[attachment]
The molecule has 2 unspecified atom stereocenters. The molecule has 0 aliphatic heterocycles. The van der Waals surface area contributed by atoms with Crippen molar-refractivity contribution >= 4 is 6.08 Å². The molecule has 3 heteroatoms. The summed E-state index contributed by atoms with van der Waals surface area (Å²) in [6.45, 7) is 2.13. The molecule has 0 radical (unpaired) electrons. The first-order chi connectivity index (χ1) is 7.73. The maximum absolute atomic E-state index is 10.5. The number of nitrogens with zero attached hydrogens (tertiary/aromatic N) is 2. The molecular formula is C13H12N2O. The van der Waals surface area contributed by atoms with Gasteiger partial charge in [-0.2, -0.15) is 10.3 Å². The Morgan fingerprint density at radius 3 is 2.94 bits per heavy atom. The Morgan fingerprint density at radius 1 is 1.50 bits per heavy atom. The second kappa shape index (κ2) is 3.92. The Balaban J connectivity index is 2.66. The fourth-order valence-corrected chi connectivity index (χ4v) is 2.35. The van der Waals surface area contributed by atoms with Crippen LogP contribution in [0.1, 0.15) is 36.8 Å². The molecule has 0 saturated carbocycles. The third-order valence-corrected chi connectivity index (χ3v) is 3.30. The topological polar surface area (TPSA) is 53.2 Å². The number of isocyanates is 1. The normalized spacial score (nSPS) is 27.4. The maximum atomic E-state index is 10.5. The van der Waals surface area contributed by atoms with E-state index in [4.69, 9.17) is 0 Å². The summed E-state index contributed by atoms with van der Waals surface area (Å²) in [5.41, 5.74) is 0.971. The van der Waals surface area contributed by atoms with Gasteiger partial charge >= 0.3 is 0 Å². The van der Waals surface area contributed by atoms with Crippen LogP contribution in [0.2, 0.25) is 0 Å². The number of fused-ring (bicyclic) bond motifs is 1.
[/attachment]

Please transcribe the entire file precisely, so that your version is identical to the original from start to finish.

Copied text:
The molecule has 2 unspecified atom stereocenters. The molecule has 0 aliphatic heterocycles. The van der Waals surface area contributed by atoms with Crippen molar-refractivity contribution >= 4 is 6.08 Å². The molecule has 3 heteroatoms. The summed E-state index contributed by atoms with van der Waals surface area (Å²) in [6.45, 7) is 2.13. The molecule has 0 radical (unpaired) electrons. The first-order chi connectivity index (χ1) is 7.73. The maximum absolute atomic E-state index is 10.5. The number of nitrogens with zero attached hydrogens (tertiary/aromatic N) is 2. The molecular formula is C13H12N2O. The van der Waals surface area contributed by atoms with Gasteiger partial charge in [-0.2, -0.15) is 10.3 Å². The Morgan fingerprint density at radius 3 is 2.94 bits per heavy atom. The Morgan fingerprint density at radius 1 is 1.50 bits per heavy atom. The second kappa shape index (κ2) is 3.92. The Balaban J connectivity index is 2.66. The fourth-order valence-corrected chi connectivity index (χ4v) is 2.35. The van der Waals surface area contributed by atoms with Crippen LogP contribution in [0.1, 0.15) is 36.8 Å². The molecule has 0 saturated carbocycles. The third-order valence-corrected chi connectivity index (χ3v) is 3.30. The topological polar surface area (TPSA) is 53.2 Å². The number of isocyanates is 1. The normalized spacial score (nSPS) is 27.4. The maximum atomic E-state index is 10.5. The van der Waals surface area contributed by atoms with E-state index in [4.69, 9.17) is 0 Å². The summed E-state index contributed by atoms with van der Waals surface area (Å²) in [5.41, 5.74) is 0.971. The van der Waals surface area contributed by atoms with Gasteiger partial charge >= 0.3 is 0 Å². The van der Waals surface area contributed by atoms with Crippen LogP contribution in [0.2, 0.25) is 0 Å². The number of fused-ring (bicyclic) bond motifs is 1.